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All posts by Bruce - 7. page

I've taught introductory biology for... a long time now--at U. of Arizona, Princeton, Stockton (NJ) and Sarah Lawrence College, as well as online (Wyzant). Currently I'm retired; all the teaching I do is for the love of it.

Death by 1000 cuts: Vocabulary in Introductory Biology

Brain in the form of the maze

I have read that the average number of new words of vocabulary in introductory biology textbooks exceeds that found in… a foreign language learning text. This can’t be well-considered; new words are the primary purpose of a foreign language course; they are a barrier to understanding in a Biology course

Some thoughts on how vocabulary in introductory biology is a horrific educational crime, and concrete proposals  about what can be done, as well as available tools, follow

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What’s important about… Key Concepts in Biology

Before we design courses, textbooks, assessments, labs, we need to determine what is important to teachputting puzzle piece in plate in Introductory Biology. I think we’ve failed to do that, or at the very least confused concepts with content. Part of the problem is historical–textbooks are a product of inertia, each new one modeled on the ones that came before rather than initiated de novo to reflect principles in biology or pedagogy. Secondarily, I think a lot of effort in revamping biology curricula is being driven by older efforts in Chemistry and Physics, where a lot of the critical material is more operational and less conceptual. I’m writing this post to lay out one possible schema.

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PatternMaster: Real Scientific Method

Sitting in a classroom, a beginning biology student can easily come away with the impression that the Joy of Science lies in memorizing what is already known… and that historical problem solving and experimentation was about confirming what was obvious or inevitable. This describes no one I have ever worked with, and no lab I’ve ever worked in. The challenge is in delivering the excitement of figuring things out; too many labs are about taking (often stale) data.

PatternMaster (now playable via web/tablet!) lets students make discoveries about how things work using the Scientific Method. To quote the NGSS ‘Crosscutting concepts’:

1. Patterns. Observed patterns of forms and events guide organization and classification, and they prompt questions about relationships and the factors that influence them.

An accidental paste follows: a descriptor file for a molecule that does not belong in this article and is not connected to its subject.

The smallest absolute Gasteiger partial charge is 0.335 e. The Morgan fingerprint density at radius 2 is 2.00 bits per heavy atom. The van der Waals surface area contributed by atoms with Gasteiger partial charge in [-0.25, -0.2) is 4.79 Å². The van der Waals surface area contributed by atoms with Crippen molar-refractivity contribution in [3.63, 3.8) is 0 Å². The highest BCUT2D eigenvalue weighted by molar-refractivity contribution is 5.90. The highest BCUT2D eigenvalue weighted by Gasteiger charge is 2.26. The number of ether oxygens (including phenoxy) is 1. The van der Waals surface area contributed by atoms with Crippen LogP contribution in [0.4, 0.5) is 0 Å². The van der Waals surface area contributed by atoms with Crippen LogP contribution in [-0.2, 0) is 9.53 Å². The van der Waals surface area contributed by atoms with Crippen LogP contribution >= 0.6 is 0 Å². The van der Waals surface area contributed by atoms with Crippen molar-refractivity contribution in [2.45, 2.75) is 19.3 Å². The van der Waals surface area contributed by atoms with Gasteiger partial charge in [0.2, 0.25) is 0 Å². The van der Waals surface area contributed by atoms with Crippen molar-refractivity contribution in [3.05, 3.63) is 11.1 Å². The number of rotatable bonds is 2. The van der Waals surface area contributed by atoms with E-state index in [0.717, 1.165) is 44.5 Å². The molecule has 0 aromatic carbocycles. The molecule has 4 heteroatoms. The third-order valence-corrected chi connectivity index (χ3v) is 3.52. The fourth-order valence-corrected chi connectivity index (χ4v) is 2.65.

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Problem solving: Petals around the rose

Flower and diceFrom time to time, I’m going to add websites or problems that I think challenge visitors in rich ways. One of my very favorites is a little wonder called “Petals around the rose”. There is a nice implementation by Lloyd Barrett on his website. Prepare to spend some time on this, and don’t bother going if you’d ever contemplate doing a web search for solutions. If it takes you a week to solve, it’s a well-spent week. It took me several days (so no, I don’t want to hear about it if you solve it simply after visual inspections 🙂 ). There are several problem solving aspects that I think make this a rich experience… [No spoilers below]

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What’s important about… ATP?

Every Intro Bio student can cite ATP as ‘the energy currency of the cell’… but what do we mean by that? And why does it play that role? These are important questions, and they deserve answers. And real ones, not invocation of the mystical ‘high energy bonds’.

Perusing Wiki for an image to link for ATP, I’m surprised to find how many directly imply that the ‘value’ is in the bond between two phosphates. I think suggesting that this is the case does a disservice to students’ ability to analyze and understand. We’ve taught them by now that bonds are simply shared pairs of electrons. Blaming the bond for the potential energy inevitably raises the question “Is it the electrons that are special? If not, what is it about the bond?”. No and nothing.

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What’s important about… biology’s Central Dogma?

‘What to teach’ in Introductory Biology presents a whole host of conundrums. Is our role to cover the breadth of all of biology (or all of the biology student will hear again in upper divisions) at breakneck pace and without depth? A whirlwind tour of vocabulary to commit to memory with vague understanding for some later date? I will argue periodically that we should pick a limited, integrated fraction of possible content and teach it in a way that allows students to see and grasp underlying concepts and universal themes, thereby enabling them to figure out what comes later, and to embark on their own to investigate whatever catches their fancy.Ribosomes translating mRNA

The key ideas of biology’s Central Dogma–or better put, the flow of information— are a critical case in point. We all agree that ‘something’ about DNA, RNA and protein is among our core duties. But what? My view is that identifying the roles of each of these players, how their structures fit them to play those roles, how they came to occupy and the ‘flow’ between them them are straightforward, core ideas in biology.

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